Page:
The YGS Group

Content for Your Target Audience

Content for Your Target Audience

In last week’s blog, we talked about the steps to take to start creating strong content. This week, let’s take that content and tweak it to meet the needs of your target audience. Creating content for your target audience falls into two categories: the type of audience you are trying to reach, and how that audience likes to see content.

For marketing purposes, you will want to be able to reach out to different audiences, or even the same audience at different stages of your relationship development. Most likely you have concentrated on creating content to reach an audience unfamiliar with your product or service, but have you thought about how to engage your current clients? Have you thought about how to turn a one-time buyer into a brand-loyal customer? Content that can reach all your potential audiences is a key part of creating a fantastic marketing campaign.

The first step is to identify the audiences you want to reach. You can help determine this by doing market research or reviewing sales data. The best way is to combine the two. Then, look at the content you have been developing and see how it can be written to appeal to those respective audiences. The message can still be the same; you just need to structure it in a way that will most engage your target audience.

This is where the second step comes in—determine how any given audience best responds to or engages with your content. For example, if you are trying to reach a young audience, short or even micro-content delivered via text message or social media—Twitter and Facebook especially—would be an ideal way to engage. Conversely, if you’re looking to tap an older crowd, longer pieces of content delivered by mail or email, or printed in newspapers or magazines might be the best method. Or, for busy professionals—short blog posts on heavily trafficked websites could get their attention best.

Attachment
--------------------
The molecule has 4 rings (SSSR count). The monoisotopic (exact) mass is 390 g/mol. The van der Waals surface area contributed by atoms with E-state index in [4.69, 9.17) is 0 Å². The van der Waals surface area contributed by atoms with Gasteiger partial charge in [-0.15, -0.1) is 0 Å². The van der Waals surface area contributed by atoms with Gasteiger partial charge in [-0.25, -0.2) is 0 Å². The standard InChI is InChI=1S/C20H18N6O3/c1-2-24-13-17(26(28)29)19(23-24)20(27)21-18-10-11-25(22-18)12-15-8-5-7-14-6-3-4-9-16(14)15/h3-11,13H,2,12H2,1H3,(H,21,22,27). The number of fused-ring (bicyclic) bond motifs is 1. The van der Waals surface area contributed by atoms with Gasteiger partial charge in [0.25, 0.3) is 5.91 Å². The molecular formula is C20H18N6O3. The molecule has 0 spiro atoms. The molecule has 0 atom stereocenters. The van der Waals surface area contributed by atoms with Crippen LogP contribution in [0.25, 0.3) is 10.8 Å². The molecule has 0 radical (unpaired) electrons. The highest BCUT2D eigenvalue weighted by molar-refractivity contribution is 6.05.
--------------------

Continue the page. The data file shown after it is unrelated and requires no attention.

The other way to segment your audience is along the spectrum of potential customers to long-time clients. You wouldn’t approach your potential audience with the same type of information that you would for people who know your company well. People who are unfamiliar with your company, or who have limited engagement with your company, will need more detailed information about your products or services. Clients who are familiar with your company would be more interested in value-added content—content curated on the subject of your business. Creating content based on the new to loyal client spectrum helps you build strong relationships and make your company a valuable resource.

That is the beauty of content marketing—the flexibility to make contact with customers at their level. The best thing about it is that you can tailor content to an audience of any size, and the more personalized the message, the better it will resonate with your target.